Figure 1. Diagram showing wireline and LWD technologies for in situ logging devices can make accurate physical measurements including porosity, resistivity, density, and natural gamma radiation, among others, only minutes after the drill bit cuts through a gas- or hydrate-bearing formation. The resolution of these LWD sensors is similar to that of wireline logging tools; neutron porosity measurements have a vertical resolution of about 12 inches, while density and gamma-ray measurements have a vertical resolution of 6 inches, depending in part on maintaining a consistent drilling rate. Unfortunately, the velocity of typical hydrate-bearing formations is less than the minimum value that can be resolved using LWD devices and wireline sonic tools continue to be required for logging in low-velocity sediments [Goldberg, 1997].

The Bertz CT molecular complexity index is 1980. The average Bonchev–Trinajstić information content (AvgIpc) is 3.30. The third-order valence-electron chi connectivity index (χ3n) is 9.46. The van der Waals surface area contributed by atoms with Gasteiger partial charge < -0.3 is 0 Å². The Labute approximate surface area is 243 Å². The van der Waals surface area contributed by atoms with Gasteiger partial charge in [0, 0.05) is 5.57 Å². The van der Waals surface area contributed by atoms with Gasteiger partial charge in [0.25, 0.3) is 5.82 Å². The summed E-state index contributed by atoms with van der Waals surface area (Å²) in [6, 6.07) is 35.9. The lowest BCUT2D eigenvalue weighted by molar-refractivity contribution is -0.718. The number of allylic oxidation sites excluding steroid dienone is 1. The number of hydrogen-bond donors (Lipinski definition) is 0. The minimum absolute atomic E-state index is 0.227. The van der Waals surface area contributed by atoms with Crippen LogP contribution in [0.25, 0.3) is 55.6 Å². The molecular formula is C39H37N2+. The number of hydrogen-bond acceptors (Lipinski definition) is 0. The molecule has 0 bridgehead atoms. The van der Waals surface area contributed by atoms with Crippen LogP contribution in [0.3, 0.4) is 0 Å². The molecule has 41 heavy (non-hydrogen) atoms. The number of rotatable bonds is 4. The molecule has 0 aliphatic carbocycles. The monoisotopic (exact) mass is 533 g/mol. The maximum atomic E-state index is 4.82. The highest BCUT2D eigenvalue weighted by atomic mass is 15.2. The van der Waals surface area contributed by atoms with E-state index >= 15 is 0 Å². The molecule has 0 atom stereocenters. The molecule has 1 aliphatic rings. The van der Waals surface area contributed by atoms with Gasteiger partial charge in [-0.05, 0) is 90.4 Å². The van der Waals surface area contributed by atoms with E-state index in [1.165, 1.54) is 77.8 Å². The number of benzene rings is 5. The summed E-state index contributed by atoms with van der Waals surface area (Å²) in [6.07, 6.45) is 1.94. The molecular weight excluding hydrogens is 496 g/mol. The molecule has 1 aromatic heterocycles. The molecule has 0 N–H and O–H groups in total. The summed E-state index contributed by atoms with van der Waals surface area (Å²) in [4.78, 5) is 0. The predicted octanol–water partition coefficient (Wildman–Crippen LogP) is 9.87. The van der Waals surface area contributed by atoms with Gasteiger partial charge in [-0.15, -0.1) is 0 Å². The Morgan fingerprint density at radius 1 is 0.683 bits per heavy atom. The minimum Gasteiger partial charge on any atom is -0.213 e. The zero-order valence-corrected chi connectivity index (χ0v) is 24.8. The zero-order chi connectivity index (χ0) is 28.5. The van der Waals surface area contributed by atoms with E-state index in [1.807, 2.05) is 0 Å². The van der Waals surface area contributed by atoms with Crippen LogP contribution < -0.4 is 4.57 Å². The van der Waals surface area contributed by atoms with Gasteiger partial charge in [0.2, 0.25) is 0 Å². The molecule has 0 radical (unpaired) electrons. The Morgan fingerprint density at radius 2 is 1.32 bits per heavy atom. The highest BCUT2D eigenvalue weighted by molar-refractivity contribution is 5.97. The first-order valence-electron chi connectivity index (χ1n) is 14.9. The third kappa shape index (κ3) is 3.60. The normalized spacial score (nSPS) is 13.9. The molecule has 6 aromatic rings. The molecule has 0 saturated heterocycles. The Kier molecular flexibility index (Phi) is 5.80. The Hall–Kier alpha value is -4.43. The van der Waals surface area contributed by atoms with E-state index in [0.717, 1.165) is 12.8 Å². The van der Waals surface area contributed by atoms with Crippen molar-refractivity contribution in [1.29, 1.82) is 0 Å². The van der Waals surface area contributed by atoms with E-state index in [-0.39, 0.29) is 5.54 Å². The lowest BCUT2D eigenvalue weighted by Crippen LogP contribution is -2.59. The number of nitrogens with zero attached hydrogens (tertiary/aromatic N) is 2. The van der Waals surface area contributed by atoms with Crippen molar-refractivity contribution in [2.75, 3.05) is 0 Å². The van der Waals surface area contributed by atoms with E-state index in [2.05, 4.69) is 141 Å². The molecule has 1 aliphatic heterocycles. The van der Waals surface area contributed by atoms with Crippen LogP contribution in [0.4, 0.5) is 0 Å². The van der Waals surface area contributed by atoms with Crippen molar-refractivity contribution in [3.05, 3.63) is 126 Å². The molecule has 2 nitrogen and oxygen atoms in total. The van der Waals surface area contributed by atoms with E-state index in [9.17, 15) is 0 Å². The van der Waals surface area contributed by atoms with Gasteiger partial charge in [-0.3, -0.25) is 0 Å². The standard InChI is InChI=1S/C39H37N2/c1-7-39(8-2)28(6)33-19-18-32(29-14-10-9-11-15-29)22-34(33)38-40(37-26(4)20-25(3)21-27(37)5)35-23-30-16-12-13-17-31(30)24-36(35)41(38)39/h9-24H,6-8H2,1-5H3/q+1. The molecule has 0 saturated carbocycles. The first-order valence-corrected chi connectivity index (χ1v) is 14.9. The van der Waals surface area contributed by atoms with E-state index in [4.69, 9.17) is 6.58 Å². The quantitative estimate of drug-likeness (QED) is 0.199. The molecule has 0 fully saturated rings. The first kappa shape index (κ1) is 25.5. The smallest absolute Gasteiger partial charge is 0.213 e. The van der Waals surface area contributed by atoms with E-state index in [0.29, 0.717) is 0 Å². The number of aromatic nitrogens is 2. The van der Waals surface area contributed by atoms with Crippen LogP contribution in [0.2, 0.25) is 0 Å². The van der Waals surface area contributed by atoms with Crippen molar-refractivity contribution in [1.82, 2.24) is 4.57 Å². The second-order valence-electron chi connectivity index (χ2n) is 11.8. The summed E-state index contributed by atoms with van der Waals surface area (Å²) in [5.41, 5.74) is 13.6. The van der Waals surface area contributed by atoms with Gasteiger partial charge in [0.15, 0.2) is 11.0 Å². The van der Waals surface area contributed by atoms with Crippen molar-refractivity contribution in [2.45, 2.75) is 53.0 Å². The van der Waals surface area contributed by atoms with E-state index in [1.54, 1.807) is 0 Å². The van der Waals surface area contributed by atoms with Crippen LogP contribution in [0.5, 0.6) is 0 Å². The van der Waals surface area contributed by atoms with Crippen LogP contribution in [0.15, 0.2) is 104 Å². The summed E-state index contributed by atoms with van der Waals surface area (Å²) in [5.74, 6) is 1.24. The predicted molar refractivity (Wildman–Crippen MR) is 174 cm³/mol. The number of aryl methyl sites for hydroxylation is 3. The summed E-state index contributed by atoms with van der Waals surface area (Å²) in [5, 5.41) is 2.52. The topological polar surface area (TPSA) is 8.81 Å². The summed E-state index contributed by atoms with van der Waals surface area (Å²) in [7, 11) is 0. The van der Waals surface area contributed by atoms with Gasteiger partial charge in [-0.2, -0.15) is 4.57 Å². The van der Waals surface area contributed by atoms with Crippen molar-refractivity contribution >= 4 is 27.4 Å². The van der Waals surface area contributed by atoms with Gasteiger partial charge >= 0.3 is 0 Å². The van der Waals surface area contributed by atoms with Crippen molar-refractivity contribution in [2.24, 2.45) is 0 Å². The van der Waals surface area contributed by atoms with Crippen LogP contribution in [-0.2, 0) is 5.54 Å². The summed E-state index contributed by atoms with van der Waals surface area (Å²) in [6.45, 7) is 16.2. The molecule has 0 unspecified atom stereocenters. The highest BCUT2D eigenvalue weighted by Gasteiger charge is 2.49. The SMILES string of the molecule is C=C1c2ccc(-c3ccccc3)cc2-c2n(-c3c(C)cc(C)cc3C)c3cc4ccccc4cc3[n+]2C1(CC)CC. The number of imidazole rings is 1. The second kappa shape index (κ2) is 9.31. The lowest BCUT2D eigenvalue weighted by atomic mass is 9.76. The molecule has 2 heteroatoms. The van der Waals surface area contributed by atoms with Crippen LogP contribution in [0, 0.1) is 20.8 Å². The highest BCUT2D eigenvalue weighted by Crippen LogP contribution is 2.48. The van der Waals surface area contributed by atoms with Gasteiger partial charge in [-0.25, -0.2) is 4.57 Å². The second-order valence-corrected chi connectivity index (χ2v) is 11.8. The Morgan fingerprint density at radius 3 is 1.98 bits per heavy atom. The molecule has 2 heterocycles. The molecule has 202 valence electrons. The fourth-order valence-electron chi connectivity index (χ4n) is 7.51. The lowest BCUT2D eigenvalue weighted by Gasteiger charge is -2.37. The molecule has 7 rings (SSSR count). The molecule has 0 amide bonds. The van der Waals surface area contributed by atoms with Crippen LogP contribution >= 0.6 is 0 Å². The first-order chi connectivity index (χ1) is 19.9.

A primary advantage of LWD over wireline logging in marine environments is that data can be acquired with high resolution without gaps below the seafloor or at the bottom of the drill hole. In gas- and hydrate-bearing sediments, an important additional benefit of LWD is that data is recorded almost immediately after drilling and provides an accurate measurement of in situ properties without allowing time for them to change significantly. The reduced time before the measurement is taken minimizes drilling-induced hydrate dissociation or changes in gas concentration in the vicinity of the drill hole that may seriously affect a wireline log.

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